The people whose trust we seek invariably, if somewhat
unconsciously, filter every idea they hear through their own value
systems, forming an immediate bias as to the idea's validity: Is the
idea in harmony with my personal experience and observations? Is it
agreeable, or offensive, to my personal beliefs? Does it fit my
moral framework? (p. 95).
Journalists' inability and unwillingness to incorporate values into their work
was harming their own credibility, Merritt believed, and their intractability on
the issue of values would guarantee that people would continue to turn away from
the media and from public life. "Journalists need to develop the skill and
vocabulary for dealing with values as they impinge on public issues," he
asserted (p. 96).
In addition to allowing values into their reporting, Merritt saw that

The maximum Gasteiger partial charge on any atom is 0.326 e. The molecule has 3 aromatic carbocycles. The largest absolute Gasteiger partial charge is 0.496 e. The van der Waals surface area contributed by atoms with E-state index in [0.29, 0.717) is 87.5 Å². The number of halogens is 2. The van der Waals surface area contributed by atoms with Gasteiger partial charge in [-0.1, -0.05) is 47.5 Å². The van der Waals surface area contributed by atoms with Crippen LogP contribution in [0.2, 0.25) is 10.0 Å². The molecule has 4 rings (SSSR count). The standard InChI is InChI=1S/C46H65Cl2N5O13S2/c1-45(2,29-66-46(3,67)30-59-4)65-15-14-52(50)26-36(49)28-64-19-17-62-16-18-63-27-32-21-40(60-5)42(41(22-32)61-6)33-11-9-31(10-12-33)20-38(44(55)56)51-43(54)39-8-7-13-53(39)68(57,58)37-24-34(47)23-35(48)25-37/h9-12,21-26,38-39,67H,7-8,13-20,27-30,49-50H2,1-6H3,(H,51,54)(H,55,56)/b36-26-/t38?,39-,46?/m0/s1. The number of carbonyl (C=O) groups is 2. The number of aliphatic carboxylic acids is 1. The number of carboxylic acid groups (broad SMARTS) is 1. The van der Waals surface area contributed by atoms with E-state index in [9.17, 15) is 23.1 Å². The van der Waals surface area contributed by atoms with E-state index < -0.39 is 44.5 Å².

journalists needed to reconsider their own role in democracy. Though they were
comfortable believing that they were not participants in public life, in other
words detached, Merritt urged journalists to accept the reality that they are
participants in public life. Defining the idea of journalists as "fair-minded
participants," he pointed out that it is part of journalism's duty to ensure
that public life goes well. Merritt said that journalists could participate
without deciding outcomes, that they could bring their knowledge of the rules of
the game D the values of the community D "and the ability and willingness to
provide relevant information and a place for that information to be discussed
and turned into democratic consent" (p. 97). Merritt concluded, "The tradition
that says journalists should not deal in the realm of values creates yet another
disconnect between us (and our product) and citizens at large" (p. 97).
Scholar Jay Rosen has also written about public journalism's potential for